There’s something about this trick! I’m getting pretty good with 5 clubs but I can’t seem to stick this three club standard! There must be some skill I’m lacking. Or maybe it’s an inner ear thing with all that spinning around. Somehow, despite my years of trying, I can only land this one every once in a while. I’d love to put it in the show. I’d love to be able to land it every time. BUT I CAN’T!! Yaaaaaaarrg!
I had no idea what I was getting when I ordered this DVD. Even after reading the descriptions on the Dube website I didn’t know if this was footage of someone touring Japan with a juggling show, or if it was a performance DVD of some well known Japanese juggler, or something completely different.
I was pleasantly surprised. Jugglers’ Journey in Japan turns out to be a well crafted montage of about a dozen Japanese jugglers. Their skills range from beautiful to jaw dropping (really you should see these guys toss up 5 balls and pirouette more times than seems humanly possible!). There is something about the Japanese culture that approaches juggling more like a martial art than a circus trick, creating technically tough but precisely executed tricks and combinations that you just don’t see from American or European jugglers.
Some of the highlights: A guy who juggles behind his head while walking around a bus stop; a “big-boned” cigar box manipulator; a surprisingly light and entertaining soundtrack; and about a hundred tricks that you’ve never even thought of trying.
I’ve always respected jugglers who make their own equipment. Here are two videos that show you how to make some pretty good clubs and balls.
I ran into my friend Daniel yesterday who I haven’t seen much since we went to the same church youth group in high school. He introduced me to his wife (they got married a few months ago) as “the guy who taught me how to juggle.”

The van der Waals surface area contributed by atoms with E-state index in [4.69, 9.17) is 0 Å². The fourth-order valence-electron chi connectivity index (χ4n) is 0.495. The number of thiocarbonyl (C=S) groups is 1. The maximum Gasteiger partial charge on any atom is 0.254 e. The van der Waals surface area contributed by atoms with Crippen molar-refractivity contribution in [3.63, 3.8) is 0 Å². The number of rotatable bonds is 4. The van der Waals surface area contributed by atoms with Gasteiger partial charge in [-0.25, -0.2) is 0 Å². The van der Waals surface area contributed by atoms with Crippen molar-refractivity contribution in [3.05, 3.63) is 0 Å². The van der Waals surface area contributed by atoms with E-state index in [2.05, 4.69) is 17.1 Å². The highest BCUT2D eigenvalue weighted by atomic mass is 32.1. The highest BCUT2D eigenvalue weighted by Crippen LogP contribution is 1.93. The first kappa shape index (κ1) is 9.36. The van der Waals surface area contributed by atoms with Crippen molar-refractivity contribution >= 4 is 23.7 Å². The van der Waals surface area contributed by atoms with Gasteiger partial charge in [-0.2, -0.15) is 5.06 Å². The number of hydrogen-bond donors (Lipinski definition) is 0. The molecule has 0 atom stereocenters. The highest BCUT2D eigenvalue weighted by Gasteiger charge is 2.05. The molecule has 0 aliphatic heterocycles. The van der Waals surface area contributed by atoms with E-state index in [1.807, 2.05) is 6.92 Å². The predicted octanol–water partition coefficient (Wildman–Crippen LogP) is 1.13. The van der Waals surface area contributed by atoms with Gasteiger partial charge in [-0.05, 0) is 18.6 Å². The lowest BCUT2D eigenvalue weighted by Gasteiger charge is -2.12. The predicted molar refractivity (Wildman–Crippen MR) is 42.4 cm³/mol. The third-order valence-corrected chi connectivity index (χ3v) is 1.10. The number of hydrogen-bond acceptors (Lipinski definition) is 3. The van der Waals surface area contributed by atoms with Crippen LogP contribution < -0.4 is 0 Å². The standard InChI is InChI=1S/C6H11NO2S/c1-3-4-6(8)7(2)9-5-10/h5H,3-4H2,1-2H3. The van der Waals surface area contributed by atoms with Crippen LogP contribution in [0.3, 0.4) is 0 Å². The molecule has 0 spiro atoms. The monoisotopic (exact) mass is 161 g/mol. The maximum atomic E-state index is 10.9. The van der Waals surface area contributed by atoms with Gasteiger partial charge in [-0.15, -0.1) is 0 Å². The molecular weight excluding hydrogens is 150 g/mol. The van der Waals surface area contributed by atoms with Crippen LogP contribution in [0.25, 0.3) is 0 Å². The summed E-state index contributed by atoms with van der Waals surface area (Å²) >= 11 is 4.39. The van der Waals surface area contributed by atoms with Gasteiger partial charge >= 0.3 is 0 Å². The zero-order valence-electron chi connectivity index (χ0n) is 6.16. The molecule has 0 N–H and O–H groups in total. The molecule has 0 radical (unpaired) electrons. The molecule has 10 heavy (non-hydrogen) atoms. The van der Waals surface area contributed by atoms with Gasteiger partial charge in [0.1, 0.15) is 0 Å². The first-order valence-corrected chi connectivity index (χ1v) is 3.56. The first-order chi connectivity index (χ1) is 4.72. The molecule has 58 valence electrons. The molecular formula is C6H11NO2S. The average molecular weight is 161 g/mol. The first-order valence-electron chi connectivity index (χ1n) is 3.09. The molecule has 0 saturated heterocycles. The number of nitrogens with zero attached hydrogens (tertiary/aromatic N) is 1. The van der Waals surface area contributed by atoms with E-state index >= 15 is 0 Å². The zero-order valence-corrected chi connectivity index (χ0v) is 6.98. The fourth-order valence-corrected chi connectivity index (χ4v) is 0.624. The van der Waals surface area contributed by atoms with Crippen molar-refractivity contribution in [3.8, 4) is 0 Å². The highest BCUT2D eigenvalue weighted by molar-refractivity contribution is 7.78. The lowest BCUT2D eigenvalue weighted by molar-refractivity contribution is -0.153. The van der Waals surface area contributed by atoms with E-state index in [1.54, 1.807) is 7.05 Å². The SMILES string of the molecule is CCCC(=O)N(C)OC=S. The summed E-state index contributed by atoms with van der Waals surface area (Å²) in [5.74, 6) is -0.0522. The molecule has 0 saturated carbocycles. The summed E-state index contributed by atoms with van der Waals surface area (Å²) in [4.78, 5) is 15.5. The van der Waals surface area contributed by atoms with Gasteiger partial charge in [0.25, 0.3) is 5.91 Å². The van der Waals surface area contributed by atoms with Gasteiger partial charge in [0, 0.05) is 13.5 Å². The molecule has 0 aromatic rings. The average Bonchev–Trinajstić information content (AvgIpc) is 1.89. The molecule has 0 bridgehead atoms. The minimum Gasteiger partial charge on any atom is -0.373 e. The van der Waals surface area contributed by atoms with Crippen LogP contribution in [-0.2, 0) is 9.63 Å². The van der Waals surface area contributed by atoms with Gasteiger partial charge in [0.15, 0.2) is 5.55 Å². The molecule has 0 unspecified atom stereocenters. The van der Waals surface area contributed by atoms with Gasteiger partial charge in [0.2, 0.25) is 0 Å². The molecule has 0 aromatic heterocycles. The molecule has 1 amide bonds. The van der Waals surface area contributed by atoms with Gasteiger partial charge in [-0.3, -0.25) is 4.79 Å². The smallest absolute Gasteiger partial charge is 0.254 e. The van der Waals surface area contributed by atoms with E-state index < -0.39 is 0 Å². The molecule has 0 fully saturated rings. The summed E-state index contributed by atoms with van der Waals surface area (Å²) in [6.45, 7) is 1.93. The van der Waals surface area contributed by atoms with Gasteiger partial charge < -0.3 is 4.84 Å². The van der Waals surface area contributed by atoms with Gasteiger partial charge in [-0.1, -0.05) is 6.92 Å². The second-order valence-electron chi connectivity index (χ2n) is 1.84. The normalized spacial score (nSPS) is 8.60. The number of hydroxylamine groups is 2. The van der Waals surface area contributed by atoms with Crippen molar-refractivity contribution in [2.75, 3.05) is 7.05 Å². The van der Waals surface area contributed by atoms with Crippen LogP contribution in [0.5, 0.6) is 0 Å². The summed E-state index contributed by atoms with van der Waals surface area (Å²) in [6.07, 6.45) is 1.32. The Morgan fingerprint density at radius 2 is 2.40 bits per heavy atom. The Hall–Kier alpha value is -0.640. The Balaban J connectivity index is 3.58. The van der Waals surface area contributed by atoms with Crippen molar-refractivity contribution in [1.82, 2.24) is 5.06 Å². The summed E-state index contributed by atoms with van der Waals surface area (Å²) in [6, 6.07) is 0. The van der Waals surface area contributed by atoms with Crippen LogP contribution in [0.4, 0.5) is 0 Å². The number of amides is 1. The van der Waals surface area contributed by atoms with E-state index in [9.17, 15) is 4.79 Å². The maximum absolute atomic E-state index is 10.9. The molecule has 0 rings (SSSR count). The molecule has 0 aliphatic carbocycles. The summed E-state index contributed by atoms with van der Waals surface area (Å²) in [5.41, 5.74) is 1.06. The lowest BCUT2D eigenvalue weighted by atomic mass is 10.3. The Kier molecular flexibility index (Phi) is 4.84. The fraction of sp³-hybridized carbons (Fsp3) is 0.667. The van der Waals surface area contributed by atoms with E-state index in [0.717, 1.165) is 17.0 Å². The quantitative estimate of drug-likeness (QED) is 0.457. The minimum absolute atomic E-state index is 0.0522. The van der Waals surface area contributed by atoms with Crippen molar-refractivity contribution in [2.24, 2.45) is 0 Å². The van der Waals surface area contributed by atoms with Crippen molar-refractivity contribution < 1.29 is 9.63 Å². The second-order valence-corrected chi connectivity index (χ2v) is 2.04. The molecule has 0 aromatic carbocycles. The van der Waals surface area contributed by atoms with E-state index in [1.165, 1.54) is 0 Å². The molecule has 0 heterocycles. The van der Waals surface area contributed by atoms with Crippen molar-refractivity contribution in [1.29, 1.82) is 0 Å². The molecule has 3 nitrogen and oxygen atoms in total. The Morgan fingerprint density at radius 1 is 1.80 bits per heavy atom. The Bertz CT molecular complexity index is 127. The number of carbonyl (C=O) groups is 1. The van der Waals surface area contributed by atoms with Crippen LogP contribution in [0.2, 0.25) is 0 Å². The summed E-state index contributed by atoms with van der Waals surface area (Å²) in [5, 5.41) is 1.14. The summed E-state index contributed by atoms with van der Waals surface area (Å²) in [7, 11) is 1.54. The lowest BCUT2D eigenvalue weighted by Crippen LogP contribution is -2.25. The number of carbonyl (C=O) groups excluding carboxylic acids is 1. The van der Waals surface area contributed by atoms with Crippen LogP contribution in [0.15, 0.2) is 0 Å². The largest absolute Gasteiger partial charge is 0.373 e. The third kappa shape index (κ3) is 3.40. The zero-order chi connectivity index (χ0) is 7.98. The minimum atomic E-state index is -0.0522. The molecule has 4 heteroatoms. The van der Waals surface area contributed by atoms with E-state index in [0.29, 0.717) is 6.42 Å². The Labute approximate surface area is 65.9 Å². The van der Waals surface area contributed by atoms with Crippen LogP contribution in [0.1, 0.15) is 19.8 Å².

It’s fun to realize that, after all these years, he thinks it’s cool that I taught him how to juggle; that I made a small impact on his life in that way.
I like being the “guy who taught me how to juggle.”
My dad taught me how to juggle when I was 11 years old. Like most young jugglers I taught myself a few tricks, bought a juggling video from a magic catalog, and generally enjoyed my private little juggling life. Then something happened–I heard about the International Juggling Association, a group of jugglers that had conventions, workshops, a Web site, a magazine, and even MEMBERSHIP CARDS!! (Remember I’m 11. These things are huge!) Soon I discovered other juggling clubs and organizations and realized that there really was a world wide juggling subculture.
In case you haven’t found them yet here’s a brief description of the two major juggling organizations:
The International Jugglers Association: Started by a group of jugglers who were tired of having to get together at the International Brotherhood of Magicians, the IJA was created in 1947 with the goal of “rendering assistance to fellow jugglers.” The IJA publishes Juggle Magazine and puts on the annual IJA Juggling Festival.
The World Juggling Federation: Started as an alternative to the IJA, the WJF is dedicated to promoting the sport of juggling world wide. Focusing on numbers, records, and trick difficulty instead of performance, the WJF sponsors training and competitions for jugglers. Portions of the WJF convention were even aired on ESPN2 in 2005.
I scoured the Internet for a picture or a video of someone juggling turkeys, turkey legs, horns of plenty, or something festive. Nada.
Instead, here’s a classic juggling moment from The Jerk starring Steve Martin. It has nothing to do with Thanksgiving but it might be entertaining for you while your intestines are juggling a little turkey, stuffing, and yams.
Pablo Picasso once said,
“I am always doing what I can not do, in order that I may learn how to do it.”
Doesn’t he sound like a juggler!?
Picasso painted this during his “rose period” in 1905. During that time he painted various types of performers–tumblers, guitar players, harlequins, etc. He must have admired this guy who was able to do things most people couldn’t. He must have felt a connection between his own pursuit of artistic feats and the dexterous pursuits of this juggler.
I particularly like that the juggler in this painting isn’t juggling, and has none of his juggling props with him. It’s just a painting of a juggler like you and me.